-- A new survey conducted over the last three months by Brakke Consulting shows that the veterinary profession, once thought to be recession-proof, may not be so secure after all.
Veterinarians are concerned about what to expect in 2009 - apparently with good reason: Pet owners are reporting a drop in income that translates to spending less on services like grooming, boarding and dental care.
"There's obvious concern in the companion-animal veterinary community about the recession," says John Volk of Brakke Consulting, which recently completed a survey on spending and business trends. It polled 1,500 pet owners and 225 companion-animal veterinarians.
About half, 46 percent, of the pet owners interviewed through October and November say their financial situation was worse in 2008 than in 2007, and 27 percent added that the employment status of their household's primary wage earner had changed during the year. As a result, those households were scaling back on pet care, according to the survey.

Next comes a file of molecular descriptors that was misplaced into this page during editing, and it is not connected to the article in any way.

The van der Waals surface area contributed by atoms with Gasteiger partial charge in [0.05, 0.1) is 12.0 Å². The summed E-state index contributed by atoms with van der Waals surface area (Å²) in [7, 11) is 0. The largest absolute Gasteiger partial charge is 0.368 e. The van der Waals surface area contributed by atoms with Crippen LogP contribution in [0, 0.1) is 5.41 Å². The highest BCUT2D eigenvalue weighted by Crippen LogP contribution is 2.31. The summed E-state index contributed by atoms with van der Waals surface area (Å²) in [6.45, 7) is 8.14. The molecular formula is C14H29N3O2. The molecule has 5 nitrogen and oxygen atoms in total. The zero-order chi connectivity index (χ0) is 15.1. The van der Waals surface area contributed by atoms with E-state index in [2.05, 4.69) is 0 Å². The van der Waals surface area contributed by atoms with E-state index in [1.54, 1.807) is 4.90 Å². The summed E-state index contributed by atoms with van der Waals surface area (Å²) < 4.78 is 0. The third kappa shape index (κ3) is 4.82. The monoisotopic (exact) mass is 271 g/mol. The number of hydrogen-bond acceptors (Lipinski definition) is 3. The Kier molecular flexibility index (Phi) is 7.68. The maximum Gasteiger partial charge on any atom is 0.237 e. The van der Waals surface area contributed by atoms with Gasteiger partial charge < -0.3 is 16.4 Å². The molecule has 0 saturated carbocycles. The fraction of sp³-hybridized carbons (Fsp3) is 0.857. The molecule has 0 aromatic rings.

About 2 percent of the owners lost a pet and weren't going to replace it, or had recently given up a pet for economic reasons.
Pet owners also were asked if they reduced spending in 13 categories - including pet food, toys, veterinary services, flea and heartworm medications and grooming. Boarding and grooming services took the biggest hit, with other veterinary services and dental care also high on the list.
However, Volk adds that there were still a number of people whose spending went up in each category, and pet owners hadn't really reported a decrease in products purchased from their veterinarian, like flea and heartworm prevention.
The survey asked pet owners whether their spending had increased, decreased or stayed the same, but didn't measure how much. There are more specific volumes for veterinary trends, with specific figures on how many visits veterinarians had at their clinics and how average-transaction costs fared.
"The one thing that did come out is that veterinarians are relatively pessimistic about 2009," says Volk, adding that, while pet owners are a little more optimistic about spending about the same on their pets in 2009, veterinarians think their revenue will decrease.